- details on whether corrective measures are necessary and if so what measures they propose be taken
Given the variety in ownership structure and sourcing of inventory, industry will organize itself in different ways to achieve compliance with the requirements for mandatory reporting of consumer product incidents. It is expected that suppliers will put in place the appropriate mechanisms to make the determination of whether an event is a reportable incident.
You are prohibited from selling a product that has been recalled because of a danger to human health or safety, either ordered by Health Canada or undertaken voluntarily in Canada. If a consumer product is recalled by one of your suppliers or by Health Canada, you may receive a notice of the recall and instructions on what to do to remove the product from the market. You should follow these instructions in order to help maintain the health or safety of consumers who may have purchased the product. The recall of a consumer product in another country for health or safety reasons is considered a reportable incident in Canada and industry must report the incident.
Also, when recalled products have been repaired with retrofit kits or in other ways offered by the manufacturer, you must make sure the product has been corrected as directed by the manufacturer before selling them.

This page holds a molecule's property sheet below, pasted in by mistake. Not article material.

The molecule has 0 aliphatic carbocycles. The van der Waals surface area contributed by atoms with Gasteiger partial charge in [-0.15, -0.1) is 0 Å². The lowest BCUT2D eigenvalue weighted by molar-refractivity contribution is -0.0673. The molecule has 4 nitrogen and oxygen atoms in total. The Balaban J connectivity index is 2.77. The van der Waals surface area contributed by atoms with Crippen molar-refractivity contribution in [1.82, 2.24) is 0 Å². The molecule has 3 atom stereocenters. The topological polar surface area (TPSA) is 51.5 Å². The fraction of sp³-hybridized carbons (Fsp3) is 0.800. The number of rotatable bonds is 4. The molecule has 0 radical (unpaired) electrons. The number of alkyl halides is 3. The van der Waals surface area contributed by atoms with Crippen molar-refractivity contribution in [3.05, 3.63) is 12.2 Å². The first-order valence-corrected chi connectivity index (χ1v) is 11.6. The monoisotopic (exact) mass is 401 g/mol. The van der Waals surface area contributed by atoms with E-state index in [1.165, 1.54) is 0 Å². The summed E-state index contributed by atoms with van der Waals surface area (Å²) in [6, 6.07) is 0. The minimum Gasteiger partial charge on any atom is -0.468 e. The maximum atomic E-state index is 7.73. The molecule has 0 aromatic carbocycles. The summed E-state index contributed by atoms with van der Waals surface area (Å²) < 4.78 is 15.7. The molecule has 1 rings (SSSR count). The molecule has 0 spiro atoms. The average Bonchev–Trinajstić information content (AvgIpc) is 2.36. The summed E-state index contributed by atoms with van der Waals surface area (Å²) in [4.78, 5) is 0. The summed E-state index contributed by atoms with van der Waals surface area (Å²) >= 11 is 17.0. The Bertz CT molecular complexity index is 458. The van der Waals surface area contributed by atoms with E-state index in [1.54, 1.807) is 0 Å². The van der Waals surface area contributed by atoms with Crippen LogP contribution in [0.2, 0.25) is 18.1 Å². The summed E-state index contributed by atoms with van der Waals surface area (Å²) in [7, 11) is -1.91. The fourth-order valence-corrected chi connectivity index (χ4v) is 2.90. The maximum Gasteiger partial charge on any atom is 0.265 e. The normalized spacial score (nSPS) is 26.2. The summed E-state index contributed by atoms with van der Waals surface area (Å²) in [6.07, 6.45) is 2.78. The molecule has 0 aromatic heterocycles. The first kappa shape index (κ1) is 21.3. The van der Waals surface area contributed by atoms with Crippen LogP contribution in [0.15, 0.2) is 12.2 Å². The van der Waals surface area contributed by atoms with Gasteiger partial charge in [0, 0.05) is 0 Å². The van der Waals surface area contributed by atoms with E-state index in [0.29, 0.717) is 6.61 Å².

To learn if a consumer product has been recalled in Canada:
- see Consumer Product Recalls
- contact the product manufacturer, importer or distributor
Compliance and enforcement
Health Canada's objectives in enforcing the provisions of the Canada Consumer Product Safety Act (CCPSA) are to help maintain and improve the health and safety of all Canadians through the fair and consistent application of legislation, and to obtain compliance using the most effective means while ensuring a fair, consistent and transparent approach. In meeting these objectives, Health Canada has a range of options for promoting compliance and preventing non-compliance.
Industry has the primary responsibility for the safety of any product they distribute in Canada and must comply with legislative requirements.
Health Canada inspectors work to verify compliance and prevent non-compliance with the CCPSA and its regulations. Inspectors may:
- inspect locations where regulated activities take place, such as manufacturing, importing and selling of consumer products
- promote understanding among suppliers of consumer products with their responsibilities under the Act and its regulations
- work with suppliers who correct or remove from the market their products that are non-compliant with the legislation
- verify that required records are properly prepared and maintained
When an issue arises in relation to a consumer product that requires action, industry has the primary responsibility to take timely and appropriate action to comply with legislative requirements. Under the CCPSA, the Minister of Health has authorities to:
- order the person to take corrective measures
- order the person to carry out tests or studies to verify compliance
- order a recall of unsafe products from the market
- take corrective measures or carry out a recall if there is non-compliance with a ministerial order
Health Canada may publish information about any violations of the CCPSA or its regulations for the purpose of encouraging compliance.
This document is an unofficial summary of the CCPSA. It is not intended to substitute for, supersede or limit the requirements under the CCPSA. In case of any discrepancy between this summary and the legislation, the legislation will prevail.